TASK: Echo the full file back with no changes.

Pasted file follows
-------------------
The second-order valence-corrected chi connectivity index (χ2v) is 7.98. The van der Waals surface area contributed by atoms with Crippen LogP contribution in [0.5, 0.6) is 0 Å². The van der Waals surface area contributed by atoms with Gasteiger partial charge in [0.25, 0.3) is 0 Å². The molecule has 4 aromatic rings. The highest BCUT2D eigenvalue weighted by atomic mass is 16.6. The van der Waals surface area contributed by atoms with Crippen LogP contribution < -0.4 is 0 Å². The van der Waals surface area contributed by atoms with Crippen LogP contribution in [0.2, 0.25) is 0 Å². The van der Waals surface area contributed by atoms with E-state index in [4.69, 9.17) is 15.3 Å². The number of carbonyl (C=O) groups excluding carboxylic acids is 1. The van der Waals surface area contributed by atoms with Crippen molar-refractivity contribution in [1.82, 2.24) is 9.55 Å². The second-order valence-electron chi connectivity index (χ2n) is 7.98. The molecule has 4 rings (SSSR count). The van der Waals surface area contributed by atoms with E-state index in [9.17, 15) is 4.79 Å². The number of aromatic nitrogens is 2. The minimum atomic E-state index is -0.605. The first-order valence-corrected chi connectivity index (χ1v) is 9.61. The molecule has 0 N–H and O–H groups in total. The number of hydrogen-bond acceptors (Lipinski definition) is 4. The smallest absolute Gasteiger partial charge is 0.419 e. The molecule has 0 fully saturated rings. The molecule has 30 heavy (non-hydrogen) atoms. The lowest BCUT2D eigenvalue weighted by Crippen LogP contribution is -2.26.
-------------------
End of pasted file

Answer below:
The second-order valence-corrected chi connectivity index (χ2v) is 7.98. The van der Waals surface area contributed by atoms with Crippen LogP contribution in [0.5, 0.6) is 0 Å². The van der Waals surface area contributed by atoms with Gasteiger partial charge in [0.25, 0.3) is 0 Å². The molecule has 4 aromatic rings. The highest BCUT2D eigenvalue weighted by atomic mass is 16.6. The van der Waals surface area contributed by atoms with Crippen LogP contribution < -0.4 is 0 Å². The van der Waals surface area contributed by atoms with Crippen LogP contribution in [0.2, 0.25) is 0 Å². The van der Waals surface area contributed by atoms with E-state index in [4.69, 9.17) is 15.3 Å². The number of carbonyl (C=O) groups excluding carboxylic acids is 1. The van der Waals surface area contributed by atoms with Crippen molar-refractivity contribution in [1.82, 2.24) is 9.55 Å². The second-order valence-electron chi connectivity index (χ2n) is 7.98. The molecule has 4 rings (SSSR count). The van der Waals surface area contributed by atoms with E-state index in [9.17, 15) is 4.79 Å². The number of aromatic nitrogens is 2. The minimum atomic E-state index is -0.605. The first-order valence-corrected chi connectivity index (χ1v) is 9.61. The molecule has 0 N–H and O–H groups in total. The number of hydrogen-bond acceptors (Lipinski definition) is 4. The smallest absolute Gasteiger partial charge is 0.419 e. The molecule has 0 fully saturated rings. The molecule has 30 heavy (non-hydrogen) atoms. The lowest BCUT2D eigenvalue weighted by Crippen LogP contribution is -2.26.